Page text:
Yes, it’s overstated—but that doesn’t mean it isn’t true: the urban life of digital work during COVID has taken a toll. But everyone’s feeling it, and some brilliant minds have been collaborating on ways to bring people into the seat of forests and land away from the bustle of commerce to tap into a different sort of connection.
Arcana, a new retreat in Ontario, is named for secrets and mysteries, and it stays true to its name: the location is revealed only to those who book a night stay in one of the three beautifully designed contemporary cabins by Michael Leckie of Leckie Studio Architecture + Design and Aruliden. Co-founder of the venture Felicia Snyder makes it clear that the space—built by collaborators from the business and ventures as a diverse as Tokyo Smoke, hospitality, remote construction, and digital marketing—is about connecting.
“In general our design philosophy is less about disconnecting from anything specific, and it’s more about connecting to nature and feeling present and feeling aware of the nature around you,” Snyder says over the phone.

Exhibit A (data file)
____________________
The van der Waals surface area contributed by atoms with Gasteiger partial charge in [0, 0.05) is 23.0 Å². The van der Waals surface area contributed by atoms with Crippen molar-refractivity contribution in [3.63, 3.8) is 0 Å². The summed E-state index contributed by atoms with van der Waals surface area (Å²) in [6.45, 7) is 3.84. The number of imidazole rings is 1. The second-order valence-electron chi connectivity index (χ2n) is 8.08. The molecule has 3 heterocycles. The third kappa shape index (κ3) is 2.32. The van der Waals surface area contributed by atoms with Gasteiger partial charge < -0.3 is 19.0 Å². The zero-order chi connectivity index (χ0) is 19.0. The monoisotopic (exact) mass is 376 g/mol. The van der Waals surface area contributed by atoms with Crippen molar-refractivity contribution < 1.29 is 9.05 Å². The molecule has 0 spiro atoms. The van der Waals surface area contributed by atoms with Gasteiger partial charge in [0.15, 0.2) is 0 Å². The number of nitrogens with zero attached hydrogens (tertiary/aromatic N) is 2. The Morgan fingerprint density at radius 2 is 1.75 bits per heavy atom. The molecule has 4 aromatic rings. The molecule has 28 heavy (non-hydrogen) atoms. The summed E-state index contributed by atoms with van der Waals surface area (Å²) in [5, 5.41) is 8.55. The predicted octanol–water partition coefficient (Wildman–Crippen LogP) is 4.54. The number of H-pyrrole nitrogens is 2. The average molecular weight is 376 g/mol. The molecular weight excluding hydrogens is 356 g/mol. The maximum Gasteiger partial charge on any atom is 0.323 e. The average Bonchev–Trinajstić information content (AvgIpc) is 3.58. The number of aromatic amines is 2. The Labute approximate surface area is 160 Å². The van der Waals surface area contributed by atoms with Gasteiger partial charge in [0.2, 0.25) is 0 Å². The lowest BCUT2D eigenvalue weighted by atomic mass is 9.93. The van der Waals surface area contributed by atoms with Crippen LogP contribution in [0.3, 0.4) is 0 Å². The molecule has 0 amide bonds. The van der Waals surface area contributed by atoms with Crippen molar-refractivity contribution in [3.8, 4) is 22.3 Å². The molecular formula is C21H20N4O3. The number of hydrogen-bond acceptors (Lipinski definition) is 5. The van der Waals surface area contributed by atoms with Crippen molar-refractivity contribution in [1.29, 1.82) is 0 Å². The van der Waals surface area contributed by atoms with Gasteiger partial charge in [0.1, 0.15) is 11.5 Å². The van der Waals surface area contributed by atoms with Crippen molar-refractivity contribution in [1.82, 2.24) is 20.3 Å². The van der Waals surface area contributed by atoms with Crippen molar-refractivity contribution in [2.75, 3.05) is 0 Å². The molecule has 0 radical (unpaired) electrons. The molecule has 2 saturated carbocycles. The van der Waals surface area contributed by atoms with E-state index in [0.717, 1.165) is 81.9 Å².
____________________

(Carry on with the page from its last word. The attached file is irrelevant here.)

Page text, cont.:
Every aspect of Arcana is geared toward this connection, starting with the Leckie design. Covered in reflective materials with massive windows looking out into the verdant forest, the cabins allow visitors to dissolve into the landscape while enjoying it from inside through the massive windows. The sheen of the space-age-chic design adds to the allure and mystery of the property, which starts taking reservations in August.
The experience also includes a sauna with large windows to immerse oneself in the surroundings, forest bathing trails, and restorative sonic experiences from Woom Center and the Dojo Upstate. Adding to the mystic veneer, these aspects reflect a restoration of connections we all have. It’s about rediscovering things obscured from our view by the grind of the city and the social media algorithm.
“I think there’s a lot about nature that can feel mysterious and magical and supernatural, if you will. Our job is help our guests go on a journey, go on an adventure to demystify,” Snyder says. The hidden doesn’t always mean unlocatable, but it does always invite the journey, the soul-seeking that puts life into context and reveals what matters.